You have to eat right to build up the muscle that has been broken down during training. Training and nutrient intake together has the power to increase muscle protein synthesis, although training has the bigger effect. Training can increase protein synthesis for up to 24hrs in trained people. The problem is, training also activates protein degradation. Without the right nutrient intake at the right time, this increase in protein synthesis can be cancelled out.
When you force a muscle to contract against heavy load, protein synthesis occurs. This processed is activated (or turned ‘on’) by a series of events called mTOR.
mTOR is activated by 3 things:
Mechanical stress (from heavy training)
Growth factors (IGF, growth hormone, insulin)
Amino acids (particularly leucine)
To use nutrition optimally you need to understand the ‘Anabolic window’. There are 3 times when you need to increase protein / amino acid availability to make sure of acute increase in protein synthesis from your training.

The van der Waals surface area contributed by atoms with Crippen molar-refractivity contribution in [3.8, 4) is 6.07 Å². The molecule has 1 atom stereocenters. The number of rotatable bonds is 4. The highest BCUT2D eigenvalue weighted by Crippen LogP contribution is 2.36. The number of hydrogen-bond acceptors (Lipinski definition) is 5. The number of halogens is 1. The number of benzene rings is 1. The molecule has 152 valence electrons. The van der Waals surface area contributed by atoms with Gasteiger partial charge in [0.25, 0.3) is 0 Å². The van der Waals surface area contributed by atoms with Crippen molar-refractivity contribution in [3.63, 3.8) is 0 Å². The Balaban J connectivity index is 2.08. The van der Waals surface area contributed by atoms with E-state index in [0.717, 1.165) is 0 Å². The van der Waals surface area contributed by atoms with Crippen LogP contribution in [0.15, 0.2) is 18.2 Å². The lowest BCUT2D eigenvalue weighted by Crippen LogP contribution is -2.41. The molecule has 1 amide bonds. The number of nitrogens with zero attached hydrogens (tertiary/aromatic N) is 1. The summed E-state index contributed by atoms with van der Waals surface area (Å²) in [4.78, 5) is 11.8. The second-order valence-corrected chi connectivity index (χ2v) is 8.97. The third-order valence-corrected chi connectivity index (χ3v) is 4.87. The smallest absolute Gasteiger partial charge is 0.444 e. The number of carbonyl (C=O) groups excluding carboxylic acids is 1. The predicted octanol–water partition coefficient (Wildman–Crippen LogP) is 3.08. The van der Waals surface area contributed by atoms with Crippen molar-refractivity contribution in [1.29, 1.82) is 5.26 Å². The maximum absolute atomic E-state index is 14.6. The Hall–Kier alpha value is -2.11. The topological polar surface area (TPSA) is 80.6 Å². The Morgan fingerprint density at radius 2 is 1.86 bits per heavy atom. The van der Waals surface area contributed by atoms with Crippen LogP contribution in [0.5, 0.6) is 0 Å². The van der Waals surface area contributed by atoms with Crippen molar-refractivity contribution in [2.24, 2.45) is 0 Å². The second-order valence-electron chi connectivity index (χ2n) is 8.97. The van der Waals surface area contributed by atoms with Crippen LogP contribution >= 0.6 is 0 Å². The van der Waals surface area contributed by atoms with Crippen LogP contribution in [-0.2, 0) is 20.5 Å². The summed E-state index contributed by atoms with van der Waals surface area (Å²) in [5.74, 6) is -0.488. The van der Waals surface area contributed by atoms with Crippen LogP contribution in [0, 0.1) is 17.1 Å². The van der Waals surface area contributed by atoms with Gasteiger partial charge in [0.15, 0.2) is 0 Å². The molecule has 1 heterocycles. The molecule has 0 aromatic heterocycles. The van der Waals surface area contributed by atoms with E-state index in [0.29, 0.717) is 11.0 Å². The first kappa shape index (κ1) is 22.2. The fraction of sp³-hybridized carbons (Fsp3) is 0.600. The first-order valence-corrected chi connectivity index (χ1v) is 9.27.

Pre-workout: within an hour or so before the workout begins
Per-workout: during the training session
Post-workout: less than 2hrs post exercise
All are important, however the most important window is post-workout. This is when protein synthesis is at its highest. Pre-workout is important to stop protein synthesis from being turned off during the workout and peri-workout helps to inhibit protein degradation during a session.
Activation of protein synthesis in the short term determines how well the body will respond to long term protein synthesis,.
So how much protein?
20g is needed for most people to gain a maximal response from training. This is even more effective when combined with the amino acid leucine post training